Karim Mayfield’s life has come full circle.
Arrested for marijuana at age 18, Mayfield now owns his own legal cannabis store, Authentic 415, in his hometown of San Francisco.
As a young Black man, Mayfield’s arrest more than two decades ago could have dramatically limited his opportunities for a better life, but a chance visit to a local boxing gym set him on a path to winning the San Francisco Golden Gloves and later, the North American Boxing Organization junior welterweight championship.
Mayfield boxed professionally for more than a decade, but after retiring, he began looking at opportunities in the cannabis industry. He turned to the Success Centers in the Fillmore District, and under the guidance of program manager Angela White, he found the resources he needed to receive a license to open Authentic 415. White’s guidance also helped him find transparent partners (the Shryne Group, owners of the Authentic chain of dispensaries) that reflect his own interests.
“Coming to this business and looking at the companies and the type of people who are really running the industry, a majority are rich, older white men,” Mayfield says, “so of course I had my guard up. Being in the boxing industry, I have seen a lot of people who say what they are going to give you and then they never follow through, or it just wasn’t what they said it would be.”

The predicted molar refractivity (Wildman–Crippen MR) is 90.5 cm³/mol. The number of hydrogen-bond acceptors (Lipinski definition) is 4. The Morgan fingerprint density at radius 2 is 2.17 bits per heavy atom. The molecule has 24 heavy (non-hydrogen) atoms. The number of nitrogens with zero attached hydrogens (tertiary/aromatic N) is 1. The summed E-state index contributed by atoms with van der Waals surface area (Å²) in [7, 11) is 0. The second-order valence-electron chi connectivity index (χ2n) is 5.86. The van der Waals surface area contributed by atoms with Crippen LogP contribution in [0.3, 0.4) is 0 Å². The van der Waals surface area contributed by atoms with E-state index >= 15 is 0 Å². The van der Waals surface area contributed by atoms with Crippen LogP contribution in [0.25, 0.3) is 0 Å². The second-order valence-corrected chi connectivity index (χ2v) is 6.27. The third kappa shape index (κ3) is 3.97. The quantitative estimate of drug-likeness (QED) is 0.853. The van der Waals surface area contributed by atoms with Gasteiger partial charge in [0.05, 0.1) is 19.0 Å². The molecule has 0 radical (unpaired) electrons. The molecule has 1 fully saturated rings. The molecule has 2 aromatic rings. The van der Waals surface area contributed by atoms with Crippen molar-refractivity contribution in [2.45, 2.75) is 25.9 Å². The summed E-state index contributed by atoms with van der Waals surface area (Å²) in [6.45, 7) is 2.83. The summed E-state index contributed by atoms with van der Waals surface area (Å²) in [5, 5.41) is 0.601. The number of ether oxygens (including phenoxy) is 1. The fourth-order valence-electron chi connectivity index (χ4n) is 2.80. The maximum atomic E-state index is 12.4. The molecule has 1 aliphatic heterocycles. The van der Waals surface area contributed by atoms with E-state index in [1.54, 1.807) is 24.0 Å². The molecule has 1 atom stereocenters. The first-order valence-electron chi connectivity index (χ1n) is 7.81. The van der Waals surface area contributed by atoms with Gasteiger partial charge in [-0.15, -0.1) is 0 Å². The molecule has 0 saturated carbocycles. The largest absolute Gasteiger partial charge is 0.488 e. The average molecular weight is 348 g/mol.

The licensing process took nearly four years, the bulk of which was spent sorting through the minutia of regulations, getting the language right on applications and deciphering the ins and outs of San Francisco’s social equity program. The pandemic also pushed back construction, but Mayfield finally opened Authentic 415, which he says is like “walking into a Gucci store,” at the end of January 2021.
On top of hiring from within the community, Mayfield has pledged annual support to the New Community Leadership Program, an organization that provides civics education, and United Playaz, a violence prevention and youth development organization. He’s also funding his own charity, Soul Champs, a free program that combines boxing with mentorship and meditation to help inner-city youths.
“I’m just doing what I can do to help change their lives in any capacity,” Mayfield says. “I did that in the past with my boxing career and now I feel like I have a larger platform to do more for the people.”
— Patrick Wagner